Nuno Portas (1934- )
To cite this paper: PORTAS, Nuno – Architecture and Portuguese society. Estudo Prévio 20. Lisboa: CEACT/UAL – Center for Studies of Architecture, City and Territory of the Autonomous University of Lisbon, 2022, p. 66-69. ISSN: 2182-4339 [Available at: www.estudoprevio.net]. DOI: https://doi.org/10.26619/2182-4339/20.9 published from the National Meeting of Architects, Architecture and Portuguese society, Message, December 1969, p. 115-116.
Architecture and Portuguese Society
As I am far from the date of the meeting, I can dare to be aggressive – with myself and with you, fellowmen. I will defend modesty and, therefore, nonconformism as a means for a better location and effectiveness of the architect’s action.
1. With modesty, I would like to raise two problems: the first starts from the well-known idea that architecture can do little as an instrument to substantially modify the social context; the second is that the little it can in this area is not negligible – and it is a right of our fellow citizens, as the competence of the doctor to which they give themselves – and it hasn’t been given by us here and now. Worse still is the fact that we often use the sympathetically radical alibi that “first we must change the structures” to do nothing or little, in the field of effectiveness, to change the structures, nor to seek in the workshop or in the distribution for the best solutions and the most effective processes to impose them, if not the realization, at least to demonstrate viability.
2. Architecture has little chance of growth outside the social context that can spell it out, understand it, consume it, and ask for more, better, or something else. Social context is not active administration; the administration, but bureaucratic societies of directed consumption, responds to interest group priorities and seeks to avoid pressures from a base that awakens and proposes alternatives. The architect, by conscious hypothesis, does not have organic relationships with the social base (he is a socially privileged technician, despite everything); he misinterprets the needs of the user population (let us remember the Olivais case) and, at the level of language he poses, denies, and reposes questions of incredible arbitrariness that remove from him any semantic validity – and responsibility! And at the same time, he works for administrations as an outcast who does not even propose in most cases higher levels of rationality (as does the economist or the agronomist, after all).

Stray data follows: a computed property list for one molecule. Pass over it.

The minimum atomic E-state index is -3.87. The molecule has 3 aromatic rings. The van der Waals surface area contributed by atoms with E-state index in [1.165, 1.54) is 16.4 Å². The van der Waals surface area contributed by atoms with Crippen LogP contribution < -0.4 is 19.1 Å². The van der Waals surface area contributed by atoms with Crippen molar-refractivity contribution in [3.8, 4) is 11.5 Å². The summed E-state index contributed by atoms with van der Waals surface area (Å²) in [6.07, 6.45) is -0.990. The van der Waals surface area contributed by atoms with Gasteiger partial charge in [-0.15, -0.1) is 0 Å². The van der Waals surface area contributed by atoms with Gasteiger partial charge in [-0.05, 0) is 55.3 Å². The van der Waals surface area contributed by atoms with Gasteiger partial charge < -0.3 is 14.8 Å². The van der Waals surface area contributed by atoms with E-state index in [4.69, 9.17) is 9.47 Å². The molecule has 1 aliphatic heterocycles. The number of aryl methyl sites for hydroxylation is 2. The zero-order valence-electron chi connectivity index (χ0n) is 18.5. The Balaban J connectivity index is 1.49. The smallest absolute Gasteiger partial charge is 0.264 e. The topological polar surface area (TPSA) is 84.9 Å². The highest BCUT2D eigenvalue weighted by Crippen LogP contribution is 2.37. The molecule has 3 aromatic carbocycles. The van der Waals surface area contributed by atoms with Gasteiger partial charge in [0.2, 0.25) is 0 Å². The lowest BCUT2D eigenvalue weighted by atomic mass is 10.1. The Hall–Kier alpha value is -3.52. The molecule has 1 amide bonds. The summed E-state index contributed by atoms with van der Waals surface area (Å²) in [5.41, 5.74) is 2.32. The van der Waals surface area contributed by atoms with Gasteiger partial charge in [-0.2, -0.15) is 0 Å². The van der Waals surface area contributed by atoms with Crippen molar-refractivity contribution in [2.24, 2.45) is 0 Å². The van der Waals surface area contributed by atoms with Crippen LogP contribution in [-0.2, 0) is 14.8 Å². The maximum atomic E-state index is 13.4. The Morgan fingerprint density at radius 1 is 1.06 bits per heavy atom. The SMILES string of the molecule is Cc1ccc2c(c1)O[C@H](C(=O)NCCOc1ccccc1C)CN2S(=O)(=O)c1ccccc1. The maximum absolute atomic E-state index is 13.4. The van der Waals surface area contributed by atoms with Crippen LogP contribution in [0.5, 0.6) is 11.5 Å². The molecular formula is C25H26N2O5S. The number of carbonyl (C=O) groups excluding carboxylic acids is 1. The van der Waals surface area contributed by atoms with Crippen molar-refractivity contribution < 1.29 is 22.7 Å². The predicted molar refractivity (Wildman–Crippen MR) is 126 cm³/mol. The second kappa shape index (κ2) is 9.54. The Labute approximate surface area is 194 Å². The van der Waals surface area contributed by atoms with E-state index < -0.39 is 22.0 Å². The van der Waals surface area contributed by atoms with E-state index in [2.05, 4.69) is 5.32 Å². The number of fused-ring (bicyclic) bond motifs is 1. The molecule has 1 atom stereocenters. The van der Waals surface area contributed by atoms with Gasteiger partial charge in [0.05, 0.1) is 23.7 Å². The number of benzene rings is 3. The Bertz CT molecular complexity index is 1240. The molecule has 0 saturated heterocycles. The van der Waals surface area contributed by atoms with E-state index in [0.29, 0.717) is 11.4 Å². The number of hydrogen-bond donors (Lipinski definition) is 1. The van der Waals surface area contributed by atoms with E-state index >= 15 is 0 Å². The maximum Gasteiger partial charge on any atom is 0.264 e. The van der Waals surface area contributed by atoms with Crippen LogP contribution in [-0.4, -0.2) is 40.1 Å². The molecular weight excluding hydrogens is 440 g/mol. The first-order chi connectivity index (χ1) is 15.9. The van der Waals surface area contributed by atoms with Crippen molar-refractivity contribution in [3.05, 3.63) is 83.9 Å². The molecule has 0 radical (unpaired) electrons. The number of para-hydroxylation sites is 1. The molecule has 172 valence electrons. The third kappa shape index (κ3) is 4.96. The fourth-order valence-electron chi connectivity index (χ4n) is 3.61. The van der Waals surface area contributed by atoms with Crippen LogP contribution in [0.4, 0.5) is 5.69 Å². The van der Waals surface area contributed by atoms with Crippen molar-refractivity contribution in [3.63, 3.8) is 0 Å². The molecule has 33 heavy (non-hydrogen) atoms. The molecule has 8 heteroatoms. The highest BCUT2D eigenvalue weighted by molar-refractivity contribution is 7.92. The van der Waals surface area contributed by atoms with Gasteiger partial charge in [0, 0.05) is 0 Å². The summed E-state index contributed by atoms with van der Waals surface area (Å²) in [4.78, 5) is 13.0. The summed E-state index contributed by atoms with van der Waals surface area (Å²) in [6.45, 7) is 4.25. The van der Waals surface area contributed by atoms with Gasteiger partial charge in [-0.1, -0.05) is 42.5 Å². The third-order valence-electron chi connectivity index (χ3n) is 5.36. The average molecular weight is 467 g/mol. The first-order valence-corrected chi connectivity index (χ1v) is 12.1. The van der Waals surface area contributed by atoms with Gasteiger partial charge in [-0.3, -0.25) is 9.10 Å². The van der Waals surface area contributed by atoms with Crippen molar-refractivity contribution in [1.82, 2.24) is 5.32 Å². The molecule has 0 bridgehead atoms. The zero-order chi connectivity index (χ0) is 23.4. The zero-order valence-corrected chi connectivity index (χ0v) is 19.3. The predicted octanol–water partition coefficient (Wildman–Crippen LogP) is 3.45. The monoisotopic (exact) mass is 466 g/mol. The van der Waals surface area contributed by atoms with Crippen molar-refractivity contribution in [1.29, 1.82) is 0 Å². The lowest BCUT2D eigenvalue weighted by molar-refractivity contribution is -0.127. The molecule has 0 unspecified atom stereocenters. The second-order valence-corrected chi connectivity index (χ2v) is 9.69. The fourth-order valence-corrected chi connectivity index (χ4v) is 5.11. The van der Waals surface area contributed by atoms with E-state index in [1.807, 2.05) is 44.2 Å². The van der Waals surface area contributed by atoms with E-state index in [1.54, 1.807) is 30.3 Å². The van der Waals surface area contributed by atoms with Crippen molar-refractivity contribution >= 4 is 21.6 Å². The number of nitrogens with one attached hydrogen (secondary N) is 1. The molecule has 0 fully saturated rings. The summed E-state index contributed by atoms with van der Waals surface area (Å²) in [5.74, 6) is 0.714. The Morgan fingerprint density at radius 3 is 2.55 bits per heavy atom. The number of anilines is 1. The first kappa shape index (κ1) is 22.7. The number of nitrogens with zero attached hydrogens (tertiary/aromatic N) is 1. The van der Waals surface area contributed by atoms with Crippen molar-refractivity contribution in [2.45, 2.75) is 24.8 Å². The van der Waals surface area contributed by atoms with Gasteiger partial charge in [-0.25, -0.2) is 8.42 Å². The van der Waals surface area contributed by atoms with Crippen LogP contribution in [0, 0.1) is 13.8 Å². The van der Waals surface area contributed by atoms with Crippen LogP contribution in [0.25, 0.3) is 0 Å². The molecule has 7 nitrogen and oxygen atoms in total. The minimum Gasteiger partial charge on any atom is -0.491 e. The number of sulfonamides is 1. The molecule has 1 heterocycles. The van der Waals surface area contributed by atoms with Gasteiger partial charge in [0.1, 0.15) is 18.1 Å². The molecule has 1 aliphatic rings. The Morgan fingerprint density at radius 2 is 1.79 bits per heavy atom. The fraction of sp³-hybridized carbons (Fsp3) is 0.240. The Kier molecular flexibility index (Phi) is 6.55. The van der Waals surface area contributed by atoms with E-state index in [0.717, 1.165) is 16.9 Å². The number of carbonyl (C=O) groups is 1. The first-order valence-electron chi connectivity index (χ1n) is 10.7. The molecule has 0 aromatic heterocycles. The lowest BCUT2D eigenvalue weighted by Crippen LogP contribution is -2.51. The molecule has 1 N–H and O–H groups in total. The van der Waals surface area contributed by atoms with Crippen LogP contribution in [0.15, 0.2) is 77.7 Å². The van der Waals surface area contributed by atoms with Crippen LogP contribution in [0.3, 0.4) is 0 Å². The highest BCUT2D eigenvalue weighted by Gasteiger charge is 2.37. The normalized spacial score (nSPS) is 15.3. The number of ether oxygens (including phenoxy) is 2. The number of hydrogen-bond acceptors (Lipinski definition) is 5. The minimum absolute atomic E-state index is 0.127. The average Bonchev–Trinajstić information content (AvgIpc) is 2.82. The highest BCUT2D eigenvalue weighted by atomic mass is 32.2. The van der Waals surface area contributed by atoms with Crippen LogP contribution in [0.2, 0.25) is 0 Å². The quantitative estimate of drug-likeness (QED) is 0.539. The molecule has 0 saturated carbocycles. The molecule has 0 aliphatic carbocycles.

3. The decisive field where the social destiny of architecture is decided is that of socio- economic priorities and, immediately thereafter, that of decisions on the programmes. This is where we will have to start our approach plan; however, even if the definition of priorities between the various sectors far exceeds our disciplinary competence (not that of citizens, of course), the truth is that from the moment of the implementation of the problems arises (strategy of operations, agglutination of activities in space, etc.), the competent architect can make decisive contributions to better social and cultural income from investments. Examples: the alternative of evolutionary habitat operations to conventional finished neighborhoods is a typical proposal whose feasibility is for the architect to demonstrate, taking upon himself its risks; showing a concept of directional center can lead to the unification of regional transportation and privileged nodes and indicate priority points for the installation of buildings hitherto, putting them more at the hand of the population of the suburb with the same or less investment; and more deeply, knowing what idea we have of urbanized territory and what processes or tactics to come up with better solutions than we know, is an indeclinable responsibility that finds us too unprepared. I can foresee the objections to this challenge that I am setting myself: these are complex problems; we need interdisciplinary teams and to carry out extensive investigations before making decisions. Let us not delude ourselves, however: Le Corbusier did not have the opportunity to carry out extensive inquiries by extensive teams before risking the models we have yet to serve; what we have today about the idea of city was gathered by ten men in 2 or 3 congresses (Team X), who drew from their daily and alienated professional experience, but also from an uninhibited imagination, some concepts that we are far from having exhausted or proved the inoperability (and by the surveys would not get there).